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Temperature testing

Mariners operating in polar waters can experience huge seas and subzero temperatures. Closer to the equator, searing temperatures create a new set of demands. In either extreme, functional electronics remain a matter of survival, which is why Raymarine gives all its products a hard time at its Environmental Test Centre.

Extreme temperature testing takes place in specially designed thermal chambers, where products are repeatedly tested and soaked overnight to ensure they start up, restart and function over a massive temperature range between -25°C and 55°C, and also survive non-operational storage in temperatures between -30°C (-22°F) and 70°C (158°F).

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During Hot Room testing, products are placed inside a 55°C chamber for life tests, where they often remain for months. Along similar lines, an IR (Infrared Radiation) test simulates noon sunshine to ensure that displays don’t black out and that no sunlight damage such as glow marks or buckled film occurs inside the display panels.

Thereafter, the Salt Mist Room exposes products to continuous salt spray for two hours before they are then left for seven days in a warm, damp atmosphere. This process is repeated four times, taking the test duration to 28 days. Products are then examined to ensure that salt and water do not leach into coatings causing blisters, cracks or colour loss.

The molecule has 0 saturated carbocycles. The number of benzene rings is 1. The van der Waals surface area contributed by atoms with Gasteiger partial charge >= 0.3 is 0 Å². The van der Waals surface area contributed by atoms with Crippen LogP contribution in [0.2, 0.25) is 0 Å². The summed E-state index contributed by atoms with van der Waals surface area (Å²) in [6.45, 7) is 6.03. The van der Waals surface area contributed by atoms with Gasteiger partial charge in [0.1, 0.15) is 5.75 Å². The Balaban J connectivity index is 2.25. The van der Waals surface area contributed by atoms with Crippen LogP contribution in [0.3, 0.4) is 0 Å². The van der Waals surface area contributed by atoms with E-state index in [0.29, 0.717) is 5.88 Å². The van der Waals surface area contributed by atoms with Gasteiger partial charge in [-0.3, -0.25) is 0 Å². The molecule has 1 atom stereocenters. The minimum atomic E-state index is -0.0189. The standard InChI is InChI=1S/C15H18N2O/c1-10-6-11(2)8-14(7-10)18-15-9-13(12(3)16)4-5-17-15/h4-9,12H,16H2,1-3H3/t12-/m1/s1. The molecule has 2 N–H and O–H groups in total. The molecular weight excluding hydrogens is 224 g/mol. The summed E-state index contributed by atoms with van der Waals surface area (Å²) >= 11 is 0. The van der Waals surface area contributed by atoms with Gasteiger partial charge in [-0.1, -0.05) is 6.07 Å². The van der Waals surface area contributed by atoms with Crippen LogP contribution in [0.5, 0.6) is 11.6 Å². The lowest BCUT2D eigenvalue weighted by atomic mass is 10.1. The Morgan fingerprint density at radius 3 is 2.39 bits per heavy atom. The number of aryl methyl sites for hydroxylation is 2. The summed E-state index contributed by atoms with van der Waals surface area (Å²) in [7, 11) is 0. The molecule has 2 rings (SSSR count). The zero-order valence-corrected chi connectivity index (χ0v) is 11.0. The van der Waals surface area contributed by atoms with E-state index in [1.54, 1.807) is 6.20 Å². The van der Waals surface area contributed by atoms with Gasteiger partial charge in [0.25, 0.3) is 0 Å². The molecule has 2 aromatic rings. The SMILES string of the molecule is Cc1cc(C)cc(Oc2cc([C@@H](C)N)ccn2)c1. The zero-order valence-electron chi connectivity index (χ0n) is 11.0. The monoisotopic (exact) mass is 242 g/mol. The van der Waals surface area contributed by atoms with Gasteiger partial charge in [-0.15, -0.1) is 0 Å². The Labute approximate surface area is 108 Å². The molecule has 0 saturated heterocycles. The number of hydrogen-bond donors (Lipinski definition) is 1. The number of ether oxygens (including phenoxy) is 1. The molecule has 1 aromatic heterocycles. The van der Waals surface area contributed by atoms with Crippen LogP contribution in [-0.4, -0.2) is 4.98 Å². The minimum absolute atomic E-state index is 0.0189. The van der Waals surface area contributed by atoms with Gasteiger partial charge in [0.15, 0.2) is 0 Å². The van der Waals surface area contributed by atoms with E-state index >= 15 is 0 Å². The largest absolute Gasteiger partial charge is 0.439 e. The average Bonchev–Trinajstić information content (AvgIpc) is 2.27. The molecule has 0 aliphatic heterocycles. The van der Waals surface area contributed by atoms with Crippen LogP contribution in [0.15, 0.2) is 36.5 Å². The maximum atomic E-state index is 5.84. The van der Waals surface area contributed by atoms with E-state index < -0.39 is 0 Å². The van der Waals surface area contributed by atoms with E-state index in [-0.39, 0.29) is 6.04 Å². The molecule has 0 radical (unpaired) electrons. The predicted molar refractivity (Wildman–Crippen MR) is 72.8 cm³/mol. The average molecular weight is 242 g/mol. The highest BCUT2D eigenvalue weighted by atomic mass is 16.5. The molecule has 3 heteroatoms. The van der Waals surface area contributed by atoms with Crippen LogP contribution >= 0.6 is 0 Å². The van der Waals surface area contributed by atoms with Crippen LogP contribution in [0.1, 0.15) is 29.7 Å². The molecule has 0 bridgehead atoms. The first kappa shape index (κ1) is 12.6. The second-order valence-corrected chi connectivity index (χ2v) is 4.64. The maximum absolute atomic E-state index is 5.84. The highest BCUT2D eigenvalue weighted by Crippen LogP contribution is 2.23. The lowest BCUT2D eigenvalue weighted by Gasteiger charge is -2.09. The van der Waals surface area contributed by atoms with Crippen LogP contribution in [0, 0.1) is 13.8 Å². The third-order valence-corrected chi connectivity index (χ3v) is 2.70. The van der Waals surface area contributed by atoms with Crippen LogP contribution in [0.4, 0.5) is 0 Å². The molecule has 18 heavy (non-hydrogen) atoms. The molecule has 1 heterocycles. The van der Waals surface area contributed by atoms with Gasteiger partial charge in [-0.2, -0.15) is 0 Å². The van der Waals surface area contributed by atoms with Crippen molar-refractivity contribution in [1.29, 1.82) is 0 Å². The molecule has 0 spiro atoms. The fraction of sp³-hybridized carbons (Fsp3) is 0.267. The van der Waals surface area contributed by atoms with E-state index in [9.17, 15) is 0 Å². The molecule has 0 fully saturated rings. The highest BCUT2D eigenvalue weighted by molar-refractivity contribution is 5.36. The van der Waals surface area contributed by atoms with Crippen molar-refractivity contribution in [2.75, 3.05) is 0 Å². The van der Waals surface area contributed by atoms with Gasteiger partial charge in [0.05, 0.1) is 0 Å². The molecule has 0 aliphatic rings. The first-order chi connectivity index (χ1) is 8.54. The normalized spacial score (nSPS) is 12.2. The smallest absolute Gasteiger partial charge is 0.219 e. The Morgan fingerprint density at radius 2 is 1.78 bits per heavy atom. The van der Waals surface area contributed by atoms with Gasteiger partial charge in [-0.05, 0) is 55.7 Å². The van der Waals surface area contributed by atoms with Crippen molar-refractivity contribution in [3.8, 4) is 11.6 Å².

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Water ingress testing

A significant increase in ambient noise heralds the self-explanatory Wet Room, a water ingress area where signs warn staffers to wear ear defenders as they carry out IPX6 tests. Products carry this rating if they can withstand arduous tests designed to assess an item’s water and/or dustproofing capabilities. One such test requires products to be continually sprayed with at least 100 liters of water per minute from a fire hose, for a minimum of 30 minutes, and for the unit to continue to function both during and after the test.

The industry standard requires products to be left in a damp and drizzly atmosphere for half an hour, but Raymarine leaves them in for an entire day to replicate real-world usage, with testers taking the products apart afterward to make sure there’s no water inside. A drip of water over the life of a product becomes a flood inside the unit and is unacceptable.

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But these water ingress tests are merely the opening act. Subsequent IPX7 tests determine products’ abilities to withstand immersion at a defined depth for a specified duration. The immersion tanks are also used to check sonar transducer performance.

As thorough as the above test procedures are, Raymarine says it does even more. They employ AIS simulators to test AIS transceivers, DSC base station simulators for radios, GNSS simulators, Wi-Fi simulators and more. It’s a massive investment for Raymarine; but results in peace of mind.